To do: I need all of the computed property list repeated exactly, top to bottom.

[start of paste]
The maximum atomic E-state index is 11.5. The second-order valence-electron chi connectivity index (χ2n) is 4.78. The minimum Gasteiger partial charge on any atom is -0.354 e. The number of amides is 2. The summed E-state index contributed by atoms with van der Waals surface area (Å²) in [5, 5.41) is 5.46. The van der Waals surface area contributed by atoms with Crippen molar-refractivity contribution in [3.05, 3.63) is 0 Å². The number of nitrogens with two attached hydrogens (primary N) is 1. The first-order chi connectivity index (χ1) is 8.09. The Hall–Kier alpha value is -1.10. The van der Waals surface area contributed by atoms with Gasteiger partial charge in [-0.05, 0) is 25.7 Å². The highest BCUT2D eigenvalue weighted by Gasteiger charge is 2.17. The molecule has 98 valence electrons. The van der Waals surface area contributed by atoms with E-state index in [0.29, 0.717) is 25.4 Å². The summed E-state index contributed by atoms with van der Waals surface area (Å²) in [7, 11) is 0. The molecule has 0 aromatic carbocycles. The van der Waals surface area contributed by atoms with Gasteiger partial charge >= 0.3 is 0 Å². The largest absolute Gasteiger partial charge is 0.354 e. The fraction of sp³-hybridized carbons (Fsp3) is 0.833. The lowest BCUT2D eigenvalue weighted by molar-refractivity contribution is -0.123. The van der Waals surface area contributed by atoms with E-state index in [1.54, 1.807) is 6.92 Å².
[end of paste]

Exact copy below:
The maximum atomic E-state index is 11.5. The second-order valence-electron chi connectivity index (χ2n) is 4.78. The minimum Gasteiger partial charge on any atom is -0.354 e. The number of amides is 2. The summed E-state index contributed by atoms with van der Waals surface area (Å²) in [5, 5.41) is 5.46. The van der Waals surface area contributed by atoms with Crippen molar-refractivity contribution in [3.05, 3.63) is 0 Å². The number of nitrogens with two attached hydrogens (primary N) is 1. The first-order chi connectivity index (χ1) is 8.09. The Hall–Kier alpha value is -1.10. The van der Waals surface area contributed by atoms with Gasteiger partial charge in [-0.05, 0) is 25.7 Å². The highest BCUT2D eigenvalue weighted by Gasteiger charge is 2.17. The molecule has 98 valence electrons. The van der Waals surface area contributed by atoms with E-state index in [0.29, 0.717) is 25.4 Å². The summed E-state index contributed by atoms with van der Waals surface area (Å²) in [7, 11) is 0. The molecule has 0 aromatic carbocycles. The van der Waals surface area contributed by atoms with Gasteiger partial charge >= 0.3 is 0 Å². The largest absolute Gasteiger partial charge is 0.354 e. The fraction of sp³-hybridized carbons (Fsp3) is 0.833. The lowest BCUT2D eigenvalue weighted by molar-refractivity contribution is -0.123. The van der Waals surface area contributed by atoms with E-state index in [1.54, 1.807) is 6.92 Å².